Frescoes by the Bay: Art, Artists, and Their Stories – Book I
Here we have a beautiful landscape-format artbook of eighty-five photographs of frescoes that appear in various places in San Francisco. Author Karen Norton-Sinell reproduced these as high-quality photos in Frescoes by the Bay. The production is high-end and on glossy, heavy paper stock, so the book is ready to be part of a coffee-table collection. The book is about half text by the author, providing us with good explanations of what we see. She starts with detailed description of how frescoes are made and the two types of frescoes artists can choose from. All frescoes are from the 1930s, when Depression-era artists were provided funds nationwide to undertake their art. San Francisco was richly rewarded during the process, particularly Coit Tower, where fifty-eight of the frescoes appear. Although there are many fresco artists, their styles are similar. Most paintings depict various areas of life, agriculture, and industry of California, with subjects such as children, sports, and hunting. The full-page photos are numbered, and at the end of the volume, brief credits appear with each number giving the artist’s name, title, size of the fresco, date of painting, and location. The author did a great job in photography and writing.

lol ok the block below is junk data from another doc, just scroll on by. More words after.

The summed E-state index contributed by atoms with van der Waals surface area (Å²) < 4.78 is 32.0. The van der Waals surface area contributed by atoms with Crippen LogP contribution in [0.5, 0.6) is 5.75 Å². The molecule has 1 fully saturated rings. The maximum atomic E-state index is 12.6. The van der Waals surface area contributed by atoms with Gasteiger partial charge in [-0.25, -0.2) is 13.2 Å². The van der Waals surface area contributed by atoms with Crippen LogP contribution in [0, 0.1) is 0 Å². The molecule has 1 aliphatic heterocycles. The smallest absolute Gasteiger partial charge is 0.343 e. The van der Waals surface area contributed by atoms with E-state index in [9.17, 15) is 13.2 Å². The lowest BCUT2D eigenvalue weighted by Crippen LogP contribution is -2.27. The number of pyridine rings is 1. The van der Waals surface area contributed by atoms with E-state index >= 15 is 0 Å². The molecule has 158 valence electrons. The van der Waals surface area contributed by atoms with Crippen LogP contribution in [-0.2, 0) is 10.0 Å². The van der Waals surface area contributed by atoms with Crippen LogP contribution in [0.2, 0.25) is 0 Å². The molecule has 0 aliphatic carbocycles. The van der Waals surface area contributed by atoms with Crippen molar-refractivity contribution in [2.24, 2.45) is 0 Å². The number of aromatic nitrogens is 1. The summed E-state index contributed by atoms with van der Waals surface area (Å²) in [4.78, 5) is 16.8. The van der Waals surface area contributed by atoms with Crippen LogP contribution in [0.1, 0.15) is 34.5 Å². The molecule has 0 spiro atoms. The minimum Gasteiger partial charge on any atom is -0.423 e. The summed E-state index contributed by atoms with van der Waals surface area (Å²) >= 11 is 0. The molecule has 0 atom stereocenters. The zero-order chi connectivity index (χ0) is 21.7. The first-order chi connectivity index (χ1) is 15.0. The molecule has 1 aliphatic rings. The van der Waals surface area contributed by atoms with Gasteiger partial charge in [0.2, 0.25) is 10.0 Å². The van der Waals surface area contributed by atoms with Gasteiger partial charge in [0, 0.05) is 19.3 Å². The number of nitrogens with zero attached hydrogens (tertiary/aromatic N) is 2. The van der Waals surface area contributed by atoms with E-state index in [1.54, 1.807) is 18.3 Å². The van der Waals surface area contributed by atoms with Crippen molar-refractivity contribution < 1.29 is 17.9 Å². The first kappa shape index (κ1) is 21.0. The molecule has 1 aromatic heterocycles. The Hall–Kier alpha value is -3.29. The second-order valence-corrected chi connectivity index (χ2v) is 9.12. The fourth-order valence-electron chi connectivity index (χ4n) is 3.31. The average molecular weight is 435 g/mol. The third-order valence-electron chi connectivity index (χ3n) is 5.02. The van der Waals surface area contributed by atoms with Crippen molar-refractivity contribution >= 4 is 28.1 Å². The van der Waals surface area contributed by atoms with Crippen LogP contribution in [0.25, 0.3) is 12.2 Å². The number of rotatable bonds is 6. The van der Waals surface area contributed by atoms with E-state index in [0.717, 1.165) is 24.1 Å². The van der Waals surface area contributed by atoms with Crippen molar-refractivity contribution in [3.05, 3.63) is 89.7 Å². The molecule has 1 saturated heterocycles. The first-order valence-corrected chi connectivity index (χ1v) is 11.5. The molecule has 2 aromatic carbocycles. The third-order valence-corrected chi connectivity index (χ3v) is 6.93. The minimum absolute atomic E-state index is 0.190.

After editing at City Book Review for a few years, I took up the duties of editorial assistant, which include assigning books for review, posting reviews to our various sites, and nagging reviewers for things. In my non-nagging time, I’m a gamer, artist, writer, and notorious black thumb/bane of plants. My answer to every book-related question: read Octavia Butler.
|Page Count||238 pages|
|Publisher||Tayen Lane Publishing|
|Amazon||Buy this Book|
|Category||Art, Architecture & Photography|